The Department of Labour presented a progress report on its contributions to achieving the Millennium Development Goals (MDGs), focusing its efforts on five of the nine MDGs:
MDG1: Eradicate extreme poverty and hunger;
MDG3: Promote gender and equality and empower women;
MDG6: Combat HIV/AIDS, malaria, and other diseases;
MDG7: Ensure environmental sustainability; and
MDG8: Develop global partnership for development.
The briefing began with an overview of
The remainder of the presentation was divided into three categories: Inspection and Enforcement Services, Public Employment Services, and Labour Policy and Industrial Relations.
Inspection and Enforcement Services (IES) had worked towards achieving equity in the workplace (MDG3) by seeking procedural compliance with the Employment Equity Act, by developing Technical Assistance Guidelines, and creating an online system for employers to submit employment reports. IES had also worked towards eradicating extreme poverty and hunger (MDG1) by protecting vulnerable workers, particularly in sectors such as agriculture and domestic work. Labour inspectors ensured compliance with minimum employment conditions and wages, and had conducted blitz inspections in high risk and problematic sectors.
Finally, the IES had worked towards ensuring environmental stability (MDG7) by implementing Occupational Health and Safety regulations.
Public Employment Services had contributed by developing the new Employment Services Bill, which would be presented to Parliament. This Bill would contribute to promoting gender equality and the empowerment of women (MDG3). The Department, in cooperation with the Department of Higher Education and Training, had implemented a lay-off scheme as a means of promoting equity in the labour market, particularly in minimising the impact of the economic recession and the loss of jobs following completion of World Cup projects. This program had benefited women and people with disabilities in particular.
PES had also worked towards providing training, career guidance, and job placement for jobseekers. 497 714 jobseekers registered at one of
Finally, the Department had worked towards achieving the MDGs through its labour policy and industrial relations. As noted, the Department was focused on improving conditions for vulnerable workers and improving real wages. Overall employment in
The Department had also implemented the Employment Equity Act, which promoted gender equality and empowered women (MDG3). That Act aimed to promote equal opportunities and fair treatment, as well as implementing affirmative action measures to address the disadvantages experienced by designated groups, including blacks, women, and the disabled.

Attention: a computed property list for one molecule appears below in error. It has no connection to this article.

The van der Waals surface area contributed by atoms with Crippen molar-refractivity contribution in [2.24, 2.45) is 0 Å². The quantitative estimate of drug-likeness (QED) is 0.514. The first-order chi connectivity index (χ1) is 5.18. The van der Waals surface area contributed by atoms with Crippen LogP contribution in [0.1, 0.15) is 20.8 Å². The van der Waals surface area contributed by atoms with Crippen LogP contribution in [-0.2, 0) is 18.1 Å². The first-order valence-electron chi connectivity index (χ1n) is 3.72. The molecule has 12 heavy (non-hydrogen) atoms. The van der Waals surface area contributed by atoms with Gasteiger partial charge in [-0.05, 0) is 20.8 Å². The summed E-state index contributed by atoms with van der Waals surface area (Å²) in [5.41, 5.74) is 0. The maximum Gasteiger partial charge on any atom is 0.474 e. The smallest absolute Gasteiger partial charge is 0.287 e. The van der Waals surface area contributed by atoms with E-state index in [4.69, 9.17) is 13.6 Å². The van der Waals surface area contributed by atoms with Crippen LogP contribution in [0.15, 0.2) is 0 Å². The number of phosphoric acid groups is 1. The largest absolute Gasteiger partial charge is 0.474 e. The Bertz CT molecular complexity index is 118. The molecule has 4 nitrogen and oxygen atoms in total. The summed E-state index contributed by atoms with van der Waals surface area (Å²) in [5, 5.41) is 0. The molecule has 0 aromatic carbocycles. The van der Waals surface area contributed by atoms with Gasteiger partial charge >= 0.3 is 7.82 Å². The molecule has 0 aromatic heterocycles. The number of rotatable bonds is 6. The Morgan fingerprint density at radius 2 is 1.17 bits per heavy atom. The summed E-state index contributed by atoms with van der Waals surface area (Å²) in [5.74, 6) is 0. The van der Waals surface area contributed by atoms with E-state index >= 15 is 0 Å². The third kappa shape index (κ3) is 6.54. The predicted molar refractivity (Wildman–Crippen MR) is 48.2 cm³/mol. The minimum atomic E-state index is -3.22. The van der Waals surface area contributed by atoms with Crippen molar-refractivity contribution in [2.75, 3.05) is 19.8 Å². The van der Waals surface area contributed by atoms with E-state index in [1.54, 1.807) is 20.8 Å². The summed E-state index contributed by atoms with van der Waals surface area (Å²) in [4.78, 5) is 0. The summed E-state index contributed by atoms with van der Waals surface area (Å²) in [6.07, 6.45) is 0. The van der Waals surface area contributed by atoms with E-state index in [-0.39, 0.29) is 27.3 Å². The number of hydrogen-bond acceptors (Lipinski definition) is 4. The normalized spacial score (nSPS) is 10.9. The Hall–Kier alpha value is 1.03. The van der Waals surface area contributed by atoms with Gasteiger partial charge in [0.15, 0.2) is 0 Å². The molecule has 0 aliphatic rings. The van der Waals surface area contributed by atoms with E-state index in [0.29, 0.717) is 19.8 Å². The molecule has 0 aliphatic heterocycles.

The Department had also focused its attention to combating HIV/AIDS (MDG6) through the Code of Good Practice, which assisted in eliminating unfair discrimination based on HIV status.
In conclusion, the Department stated
The discussion raised concern about the small number of jobseekers actually placed in a job, the challenges of the Employment Services of South Africa placement system. The statistics provided by the Department indicated that there were 497 714 registered job seekers, while only 7 324 individuals placed in opportunities. These figures showed why it was hard for government to work as an employment agency. The Department responded to these concerns by stating that the biggest challenges was that the majority of the jobseekers had low skills. The discussion also focused on whether employers would need to provide a reason for declining to employ a registered jobseeker that had been referred for placement. The Department asked that this question be deferred until the new Public Employment Services Draft Bill was presented to Parliament. The legislative proposal would provide a mechanism, which would allow the Department of Home Affairs to deny work permits to companies that did not provide an explanation for declining to employ local individuals over foreign workers.
The Chairperson welcomed the new Labour Director General, Mr Nkosinathi Nhleko. He also thanked the Acting DG, Mr Sam Morotoba, for his work in that position, noting that they had never felt any tension in the relationship between the Committee and the Department of Labour.